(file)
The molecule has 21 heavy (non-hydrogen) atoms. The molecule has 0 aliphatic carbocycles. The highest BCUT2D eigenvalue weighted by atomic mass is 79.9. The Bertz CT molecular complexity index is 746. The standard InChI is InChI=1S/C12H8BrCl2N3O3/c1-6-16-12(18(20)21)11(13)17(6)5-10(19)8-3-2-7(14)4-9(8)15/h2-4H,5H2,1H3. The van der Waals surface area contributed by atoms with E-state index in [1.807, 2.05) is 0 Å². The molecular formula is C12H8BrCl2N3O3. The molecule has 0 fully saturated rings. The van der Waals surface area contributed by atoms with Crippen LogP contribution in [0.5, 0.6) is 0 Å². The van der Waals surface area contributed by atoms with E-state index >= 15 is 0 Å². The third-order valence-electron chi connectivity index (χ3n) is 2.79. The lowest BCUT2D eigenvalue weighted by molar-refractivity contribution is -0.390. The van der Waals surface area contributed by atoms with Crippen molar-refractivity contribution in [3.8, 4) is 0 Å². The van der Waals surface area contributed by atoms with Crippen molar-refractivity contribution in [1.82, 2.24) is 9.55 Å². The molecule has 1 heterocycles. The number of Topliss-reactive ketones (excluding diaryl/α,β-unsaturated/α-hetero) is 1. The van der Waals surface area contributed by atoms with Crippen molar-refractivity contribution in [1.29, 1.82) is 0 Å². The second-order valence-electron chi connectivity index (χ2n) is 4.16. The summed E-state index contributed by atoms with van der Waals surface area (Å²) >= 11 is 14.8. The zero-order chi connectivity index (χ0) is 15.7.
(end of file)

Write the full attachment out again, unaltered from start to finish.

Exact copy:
The molecule has 21 heavy (non-hydrogen) atoms. The molecule has 0 aliphatic carbocycles. The highest BCUT2D eigenvalue weighted by atomic mass is 79.9. The Bertz CT molecular complexity index is 746. The standard InChI is InChI=1S/C12H8BrCl2N3O3/c1-6-16-12(18(20)21)11(13)17(6)5-10(19)8-3-2-7(14)4-9(8)15/h2-4H,5H2,1H3. The van der Waals surface area contributed by atoms with E-state index in [1.807, 2.05) is 0 Å². The molecular formula is C12H8BrCl2N3O3. The molecule has 0 fully saturated rings. The van der Waals surface area contributed by atoms with Crippen LogP contribution in [0.5, 0.6) is 0 Å². The van der Waals surface area contributed by atoms with E-state index >= 15 is 0 Å². The third-order valence-electron chi connectivity index (χ3n) is 2.79. The lowest BCUT2D eigenvalue weighted by molar-refractivity contribution is -0.390. The van der Waals surface area contributed by atoms with Crippen molar-refractivity contribution in [3.8, 4) is 0 Å². The van der Waals surface area contributed by atoms with Crippen molar-refractivity contribution in [1.82, 2.24) is 9.55 Å². The molecule has 1 heterocycles. The number of Topliss-reactive ketones (excluding diaryl/α,β-unsaturated/α-hetero) is 1. The van der Waals surface area contributed by atoms with Crippen molar-refractivity contribution in [1.29, 1.82) is 0 Å². The second-order valence-electron chi connectivity index (χ2n) is 4.16. The summed E-state index contributed by atoms with van der Waals surface area (Å²) >= 11 is 14.8. The zero-order chi connectivity index (χ0) is 15.7.